The short answer is that it just feels right. From the very first cut-paper piece I made, the knife felt right in my hand, and the whole process felt more fun and natural to me than any other medium.

Paper is one of the oldest man-made materials, and one of the most versatile. It can be used to build flat or 3-dimensional objects. It can be cut, twisted, folded, bent, and easily manipulated in a thousand different ways. It can be opaque or translucent - I hope to do more work with illuminated art in the future. It can be bold or subtle. For me, I find the limits of paper actually make me more creative in using it.

You live in Japan, but you are from New Jersey. How is that mixture of worlds present in your works?

I think it is in everything. There's a constant collision of Western and Eastern ways of doing things in my everyday life. My life in Japan has been primarily urban, and the way that interacts with my my rural upbringing is a huge part of what I do. I think most of it happens on a subconscious level; the boldness is probably American, while the more introspective and subtler touches may be from my time over here. I know I've incorporated some Japanese design touches into my work - some compositions and the use of negative space - some of that was intentional and some just happened through absorption.

Where do you search for inspiration? Tell me a little bit about your creative process. I find inspiration everywhere. Some of it comes from other artists, both contemporary and classical, cut-paper and other mediums. Alot of it comes from pop culture like music, movies, books. Many of my ideas come as a reaction to everyday life. Instead of reacting to a specific event though, I try to look at it from the perspective of emotional cause and effect.

Half the time, my work starts off as an idea - sometimes as simple as a single word. Other times, it will start off as a scribble in my sketchbook which is searching for a concept. Both of these get combined and finessed into an image that has a specific meaning to be, but still has enough ambiguity that others can connect with it.

Please, tell me about the technical aspects of your work.

Each piece starts life as a tiny sketch, or group of sketches. I work out the overall composition small, maybe a few inches tall. Details like faces and hands are drawn separately. I scan these images into my computer, enlarge them to the size of the final art, fix the overall composition, combine all the different pieces, and print it out. Then I do a final drawing on tracing paper. This is the step where I work out all of my layers - what goes on top, underneath, can I play with an illusion of depth.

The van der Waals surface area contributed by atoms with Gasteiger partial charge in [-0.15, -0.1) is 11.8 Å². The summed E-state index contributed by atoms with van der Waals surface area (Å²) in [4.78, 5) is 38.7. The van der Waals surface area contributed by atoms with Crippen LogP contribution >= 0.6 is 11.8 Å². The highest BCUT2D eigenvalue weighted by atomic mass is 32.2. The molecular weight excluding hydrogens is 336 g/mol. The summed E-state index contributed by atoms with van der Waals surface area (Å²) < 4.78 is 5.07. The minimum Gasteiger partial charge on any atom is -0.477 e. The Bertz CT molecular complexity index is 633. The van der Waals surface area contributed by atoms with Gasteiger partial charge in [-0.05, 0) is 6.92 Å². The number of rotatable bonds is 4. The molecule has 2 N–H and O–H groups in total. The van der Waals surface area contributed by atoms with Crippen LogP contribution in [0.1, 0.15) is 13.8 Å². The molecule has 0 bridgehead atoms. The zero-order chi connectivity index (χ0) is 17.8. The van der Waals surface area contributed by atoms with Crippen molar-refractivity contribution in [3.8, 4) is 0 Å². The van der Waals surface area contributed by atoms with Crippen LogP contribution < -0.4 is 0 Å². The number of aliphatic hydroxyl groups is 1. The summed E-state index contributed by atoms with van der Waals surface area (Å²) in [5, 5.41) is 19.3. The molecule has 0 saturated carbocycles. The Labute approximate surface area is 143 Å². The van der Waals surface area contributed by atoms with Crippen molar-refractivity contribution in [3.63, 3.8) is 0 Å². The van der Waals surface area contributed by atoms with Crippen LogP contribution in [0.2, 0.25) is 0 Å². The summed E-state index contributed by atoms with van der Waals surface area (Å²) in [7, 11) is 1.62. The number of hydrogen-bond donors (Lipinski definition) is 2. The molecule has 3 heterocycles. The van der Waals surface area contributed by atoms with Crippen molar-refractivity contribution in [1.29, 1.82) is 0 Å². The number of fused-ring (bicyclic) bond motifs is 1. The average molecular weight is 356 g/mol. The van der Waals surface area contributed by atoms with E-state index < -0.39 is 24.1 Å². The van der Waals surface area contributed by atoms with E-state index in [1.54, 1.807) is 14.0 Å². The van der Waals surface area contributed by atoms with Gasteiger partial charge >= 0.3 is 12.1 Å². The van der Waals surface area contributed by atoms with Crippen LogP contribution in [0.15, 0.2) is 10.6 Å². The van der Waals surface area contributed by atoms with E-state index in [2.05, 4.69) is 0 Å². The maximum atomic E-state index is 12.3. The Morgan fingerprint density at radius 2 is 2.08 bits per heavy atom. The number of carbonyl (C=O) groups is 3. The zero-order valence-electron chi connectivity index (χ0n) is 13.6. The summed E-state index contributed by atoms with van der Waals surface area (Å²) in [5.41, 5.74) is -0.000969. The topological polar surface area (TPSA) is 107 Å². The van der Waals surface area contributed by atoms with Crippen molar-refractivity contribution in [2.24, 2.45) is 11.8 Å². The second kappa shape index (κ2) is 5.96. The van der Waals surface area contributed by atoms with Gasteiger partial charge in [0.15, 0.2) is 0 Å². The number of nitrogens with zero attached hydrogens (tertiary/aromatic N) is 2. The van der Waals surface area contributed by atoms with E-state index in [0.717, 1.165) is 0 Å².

The next step is the most fun and the most challenging. Picking the papers. I try to start with one foundation sheet - the color and texture of this page will determine the emotional content of the whole piece. I'll try to get all the important colors chosen before I cut anything.

After that, I start transferring the image bit-by-bit to the back of the chosen papers. And I cut. I lay the finished pieces down in their respective layers as I go. I'm always re-evaluating the overall piece, making sure everything works together. I try to leave myself open to changing a layer or a color as the piece evolves. The least fun part is the gluing.

Do you feel strange creating in a totally analogic way in a world ruled by digital processes?

I adore my computer. It would be impossible to do my work without it- especially keeping up with current events, new techniques, clients and the art world all over the globe. Having said that, it is a relief to step away from the digital into the analog. We are analog creatures. Our hands want to touch, feel, and manipulate. I try to create art that people want to touch (but please don't!). Cutting feels meditative.

Its the opposite of strange. It feels like the most natural thing in the world.

One paper cut you'd like to create but you can't because technical difficulties or lack of time.

I don't think there is any "one" piece I haven't been able to make. Whatever concept or idea I have can be adapted to the tools available at that time. There are some general areas that I really want to experiment with, though! I want to try my hand at bigger pieces. My work has become so detailed that the sheer amount of time it takes to create a huge piece limits me right now. The small size of Japanese rooms contributes too. I'd love to play around more with illuminated cut-paper pieces, to see how I can combine my layered techniques with those traditional arts. And I have one secret experiment that I just haven't had time for which will be a real challenge technically and conceptually.